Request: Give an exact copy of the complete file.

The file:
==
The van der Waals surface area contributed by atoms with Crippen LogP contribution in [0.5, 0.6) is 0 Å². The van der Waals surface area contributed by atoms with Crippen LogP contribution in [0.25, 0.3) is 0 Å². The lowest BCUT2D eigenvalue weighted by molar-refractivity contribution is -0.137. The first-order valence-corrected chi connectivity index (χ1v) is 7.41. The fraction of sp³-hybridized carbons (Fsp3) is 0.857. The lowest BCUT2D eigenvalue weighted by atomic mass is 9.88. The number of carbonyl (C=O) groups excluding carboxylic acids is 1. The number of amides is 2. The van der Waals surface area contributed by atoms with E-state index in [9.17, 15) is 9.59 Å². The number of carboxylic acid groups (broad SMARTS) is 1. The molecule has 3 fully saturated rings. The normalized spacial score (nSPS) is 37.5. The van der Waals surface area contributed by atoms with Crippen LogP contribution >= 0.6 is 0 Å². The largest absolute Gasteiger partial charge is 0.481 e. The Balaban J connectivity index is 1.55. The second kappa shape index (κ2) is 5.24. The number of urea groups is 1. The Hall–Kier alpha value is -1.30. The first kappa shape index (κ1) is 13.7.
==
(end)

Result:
The van der Waals surface area contributed by atoms with Crippen LogP contribution in [0.5, 0.6) is 0 Å². The van der Waals surface area contributed by atoms with Crippen LogP contribution in [0.25, 0.3) is 0 Å². The lowest BCUT2D eigenvalue weighted by molar-refractivity contribution is -0.137. The first-order valence-corrected chi connectivity index (χ1v) is 7.41. The fraction of sp³-hybridized carbons (Fsp3) is 0.857. The lowest BCUT2D eigenvalue weighted by atomic mass is 9.88. The number of carbonyl (C=O) groups excluding carboxylic acids is 1. The number of amides is 2. The van der Waals surface area contributed by atoms with E-state index in [9.17, 15) is 9.59 Å². The number of carboxylic acid groups (broad SMARTS) is 1. The molecule has 3 fully saturated rings. The normalized spacial score (nSPS) is 37.5. The van der Waals surface area contributed by atoms with Crippen LogP contribution >= 0.6 is 0 Å². The largest absolute Gasteiger partial charge is 0.481 e. The Balaban J connectivity index is 1.55. The second kappa shape index (κ2) is 5.24. The number of urea groups is 1. The Hall–Kier alpha value is -1.30. The first kappa shape index (κ1) is 13.7.